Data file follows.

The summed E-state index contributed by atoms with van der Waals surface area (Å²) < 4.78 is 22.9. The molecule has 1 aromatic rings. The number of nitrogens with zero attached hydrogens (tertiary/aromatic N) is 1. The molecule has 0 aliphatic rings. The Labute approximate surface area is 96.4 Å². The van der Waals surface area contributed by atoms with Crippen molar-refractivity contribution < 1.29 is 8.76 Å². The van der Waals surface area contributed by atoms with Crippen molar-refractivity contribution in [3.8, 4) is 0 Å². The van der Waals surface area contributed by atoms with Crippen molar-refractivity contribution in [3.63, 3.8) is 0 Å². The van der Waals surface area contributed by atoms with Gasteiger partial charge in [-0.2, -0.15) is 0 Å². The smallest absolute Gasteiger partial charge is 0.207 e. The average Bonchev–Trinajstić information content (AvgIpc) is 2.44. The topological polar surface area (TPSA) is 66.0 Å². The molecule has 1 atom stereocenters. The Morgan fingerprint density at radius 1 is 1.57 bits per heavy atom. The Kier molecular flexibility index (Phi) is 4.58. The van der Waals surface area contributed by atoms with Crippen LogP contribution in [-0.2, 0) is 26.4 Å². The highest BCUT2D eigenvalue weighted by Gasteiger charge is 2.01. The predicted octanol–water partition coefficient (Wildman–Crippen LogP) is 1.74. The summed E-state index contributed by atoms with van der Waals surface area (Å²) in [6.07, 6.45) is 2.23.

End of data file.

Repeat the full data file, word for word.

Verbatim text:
The summed E-state index contributed by atoms with van der Waals surface area (Å²) < 4.78 is 22.9. The molecule has 1 aromatic rings. The number of nitrogens with zero attached hydrogens (tertiary/aromatic N) is 1. The molecule has 0 aliphatic rings. The Labute approximate surface area is 96.4 Å². The van der Waals surface area contributed by atoms with Crippen molar-refractivity contribution < 1.29 is 8.76 Å². The van der Waals surface area contributed by atoms with Crippen molar-refractivity contribution in [3.8, 4) is 0 Å². The van der Waals surface area contributed by atoms with Crippen molar-refractivity contribution in [3.63, 3.8) is 0 Å². The van der Waals surface area contributed by atoms with Gasteiger partial charge in [-0.2, -0.15) is 0 Å². The smallest absolute Gasteiger partial charge is 0.207 e. The average Bonchev–Trinajstić information content (AvgIpc) is 2.44. The topological polar surface area (TPSA) is 66.0 Å². The molecule has 1 atom stereocenters. The Morgan fingerprint density at radius 1 is 1.57 bits per heavy atom. The Kier molecular flexibility index (Phi) is 4.58. The van der Waals surface area contributed by atoms with Crippen LogP contribution in [-0.2, 0) is 26.4 Å². The highest BCUT2D eigenvalue weighted by Gasteiger charge is 2.01. The predicted octanol–water partition coefficient (Wildman–Crippen LogP) is 1.74. The summed E-state index contributed by atoms with van der Waals surface area (Å²) in [6.07, 6.45) is 2.23.